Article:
Don’t plan on assistance in starting a business as California is the worst place in the USA for business.
    If you are fortunate enough to make a decent living the State will take 13% to give to the ever growing number of freeloader and so called Public Servants”.
    If I were you I’d look at Texas?

  25. Kelly says:

    My family is on our way out. 2 master’s degrees, and 22 years experience, making 90k a year. In Orange County, 90k should be well below the poverty line. With the increased taxes in Jan ’13 now we don’t get ahead at all anymore, and have decided to move.

    Was born in Texas, raised in Texas, and from what I’ve seen since I’ve been here they can keep California for the rich. Me? I’m going somewhere that a gallon of milk costs less than a gallon of gas.

    P.S. Might want to check your figures up there, Texas doesn’t have state tax.

  26. Larry says:

    I moved out of California after living there 56 years.. I sold my home and moved to Idaho Sept., 2011. Biggest mistake I have EVER made in my life and have been trying to get back ever since. The climate, places to go within driving distance, etc. etc. etc. make California the BEST place on earth to live. Cant wait to get back home!!! Don’t ever assume that the ‘grass is always greener on the other side”.

    • Angela says:

      I did the same thing in June 2013…came to Florida …hell hole ….can’t wait to get back to Cali selling my home and moving back already reserved truck for summer ..

      • GiovanniTheGreat says:

        People from CA only cant wait to return to CA.. outsiders like myself move to CA and want to run when the chance is right and never ever return. CA sucks.. FL is much better.

  27. Dee Cas says:

    I live in Staten Island NY., I hear that NY is like Cali, feel like I need a change at age 57., what is a good place for a single woman at my age to possibly meet new friends and not go broke? I’d be retired. Cali sounds beautiful though, but expensive like NY, and alot of freeloaders in both Cali and NY,,,not good. I agree with Larry about having places to go within driving distance., I’m not one for the suburbs…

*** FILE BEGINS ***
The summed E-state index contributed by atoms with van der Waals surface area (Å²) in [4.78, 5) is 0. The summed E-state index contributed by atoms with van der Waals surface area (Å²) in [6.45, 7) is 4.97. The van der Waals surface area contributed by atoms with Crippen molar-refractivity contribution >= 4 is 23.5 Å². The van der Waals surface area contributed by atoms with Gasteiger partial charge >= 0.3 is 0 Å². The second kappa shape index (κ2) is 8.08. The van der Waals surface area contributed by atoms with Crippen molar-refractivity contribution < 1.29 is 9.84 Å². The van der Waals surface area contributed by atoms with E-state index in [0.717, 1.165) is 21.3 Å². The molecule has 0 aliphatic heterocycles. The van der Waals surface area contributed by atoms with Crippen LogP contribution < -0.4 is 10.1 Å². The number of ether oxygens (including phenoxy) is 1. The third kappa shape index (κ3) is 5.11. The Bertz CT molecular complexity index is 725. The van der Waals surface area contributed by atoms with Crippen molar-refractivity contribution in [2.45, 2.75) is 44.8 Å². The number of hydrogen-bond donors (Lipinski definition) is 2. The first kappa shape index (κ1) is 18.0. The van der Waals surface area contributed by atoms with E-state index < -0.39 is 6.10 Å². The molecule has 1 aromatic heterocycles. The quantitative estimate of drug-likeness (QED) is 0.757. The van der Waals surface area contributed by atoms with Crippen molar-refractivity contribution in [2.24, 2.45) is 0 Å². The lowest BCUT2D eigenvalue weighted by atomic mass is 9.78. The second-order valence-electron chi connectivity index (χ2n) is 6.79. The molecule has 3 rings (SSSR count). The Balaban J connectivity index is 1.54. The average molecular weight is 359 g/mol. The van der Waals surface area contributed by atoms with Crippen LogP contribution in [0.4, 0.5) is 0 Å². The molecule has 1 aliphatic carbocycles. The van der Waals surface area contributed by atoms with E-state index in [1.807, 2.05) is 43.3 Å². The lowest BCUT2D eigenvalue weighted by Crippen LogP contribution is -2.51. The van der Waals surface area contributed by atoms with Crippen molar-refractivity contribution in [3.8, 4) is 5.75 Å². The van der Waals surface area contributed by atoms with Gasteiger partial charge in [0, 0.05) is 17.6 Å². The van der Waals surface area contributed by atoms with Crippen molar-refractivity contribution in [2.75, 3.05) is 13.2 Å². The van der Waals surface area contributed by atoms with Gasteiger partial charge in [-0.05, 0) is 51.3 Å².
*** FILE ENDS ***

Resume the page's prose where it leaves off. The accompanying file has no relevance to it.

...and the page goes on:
28. connie s says:

    I can’t wait to leave California, lived here when I was younger, left, came back for a job…..big mistake! The reasons I left in the 80’s is still true today.
    To many illegals, people are not friendly, as a matter of fact they are some of the rudest. If you happen to make eye contact with someone and they smile and say hello THEN you just encountered a person from another state. Californians don’t feel it’s necessary to talk or even get to know their neighbors, people in thier communities etc. Pretty soon ca. will be like a 3rd world country, almost is. Go to grocery store, you hear more Spanish then what I thought was our national language ENGLISH. Olay rich areas have it a bit better. If you want friendly people, sense of community and decent place to raise children THEN run don’t walk away from California. It’s not available there.

    • GiovanniTheGreat says:

      Small towns like Auburn are even turning into havens for rude people as well and this comes from a MA person. CA is not fit, especially Northern for anyone out of state. I feel much more at home in Florida and cant wait to return. So yea suck it Bay Area people!

  29. ultra says: